Parallel I/O, in the context of a computer, means the performance of multiple input/output operations at the same time, for instance simultaneously outputs to storage devices and display devices.[1] It is a fundamental feature of operating systems.[2]

One particular instance is parallel writing of data to disk; when file data is spread across multiple disks, for example in a RAID array, one can store multiple parts of the data at the same time, thereby achieving higher write speeds than with a single device.[3][4]

Other ways of parallel access to data include: Parallel Virtual File System, Lustre, GFS etc.

Contents

FeaturesEdit

Scientific computingEdit

It is used for scientific computing and not for databases. It breaks up support into multiple layers including High level I/O library, Middleware layer and Parallel file system.[5] Parallel File System manages the single view, maintains logical space and provides access to data files.[6]

StorageEdit

A single file may be stripped across one or more object storage target, which increases the bandwidth while accessing the file and available disk space.[7] The caches are larger in Parallel I/O and shared through distributed memory systems.[8][9][10][11]

BreakthroughsEdit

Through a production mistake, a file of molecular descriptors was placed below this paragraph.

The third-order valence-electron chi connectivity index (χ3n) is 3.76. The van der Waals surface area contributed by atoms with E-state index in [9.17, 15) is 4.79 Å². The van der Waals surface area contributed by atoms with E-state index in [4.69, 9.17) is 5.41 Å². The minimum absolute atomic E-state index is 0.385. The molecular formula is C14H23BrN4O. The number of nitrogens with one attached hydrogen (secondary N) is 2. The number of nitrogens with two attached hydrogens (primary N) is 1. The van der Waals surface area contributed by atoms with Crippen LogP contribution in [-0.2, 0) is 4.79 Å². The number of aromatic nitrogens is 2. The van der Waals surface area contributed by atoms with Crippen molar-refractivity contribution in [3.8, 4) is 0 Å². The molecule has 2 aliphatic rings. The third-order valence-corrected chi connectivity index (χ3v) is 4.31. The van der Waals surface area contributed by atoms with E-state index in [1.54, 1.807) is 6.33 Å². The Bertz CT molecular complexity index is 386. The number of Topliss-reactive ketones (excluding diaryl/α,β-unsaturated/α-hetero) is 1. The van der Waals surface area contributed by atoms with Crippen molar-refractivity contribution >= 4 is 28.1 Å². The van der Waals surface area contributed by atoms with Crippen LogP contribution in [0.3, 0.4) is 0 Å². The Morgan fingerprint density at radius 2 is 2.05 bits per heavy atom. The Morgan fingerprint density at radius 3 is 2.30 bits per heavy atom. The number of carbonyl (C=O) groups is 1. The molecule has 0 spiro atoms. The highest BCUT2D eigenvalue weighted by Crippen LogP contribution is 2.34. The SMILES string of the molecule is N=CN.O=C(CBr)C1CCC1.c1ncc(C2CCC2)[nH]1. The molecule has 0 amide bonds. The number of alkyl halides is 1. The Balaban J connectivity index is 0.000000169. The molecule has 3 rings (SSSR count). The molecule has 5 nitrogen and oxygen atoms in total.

Companies have been running Parallel I/O on their servers to achieve results with regard to price and performance. Parallel processing is especially critical for scientific calculations where applications are not only CPU but also are I/O bound.[12]

See alsoEdit

ReferencesEdit

  1. ^ "Parallel I/O" (PDF). Johns Hopkins University.
  2. ^ "Introduction to Parallel I/O" (PDF). Oak Ridge National Laboratory.
  3. ^ "Introduction: The Parallel I/O Stack" (PDF). Cornell University.
  4. ^ "Introduction to Parallel I/O". The University of Texas at Austin.
  5. ^ "Parallel I/O". Scientific Computing Department.
  6. ^ "A Comprehensive Look at High Performance Parallel I/O". Berkeley Lab.
  7. ^ http://calcul.math.cnrs.fr/Documents/Manifestations/CIRA2011/2011-01_haefele_parallel_IO-workshop_Lyon.pdf
  8. ^ https://www.olcf.ornl.gov/wp-content/uploads/2013/05/OLCF-Data-Intro-IO-Gerber-FINAL.pdf
  9. ^ "A Comprehensive Look at High Performance Parallel I/O".
  10. ^ "Parallel I/O – Why, How, and Where to?". 2015-04-09.
  11. ^ Teng Wang; Kevin Vasko; Zhuo Liu; Hui Chen; Weikuan Yu (2016). "Enhance parallel input/output with cross-bundle aggregation". The International Journal of High Performance Computing Applications. 30 (2): 241–256.
  12. ^ Laghave, Nikhil; Sosonkina, Masha; Maris, Pieter; Vary, James P. (2009-05-25). Benefits of Parallel I/O in Ab Initio Nuclear Physics Calculations. Lecture Notes in Computer Science. 5544. pp. 84–93. doi:10.1007/978-3-642-01970-8_9. ISBN 9783642019692.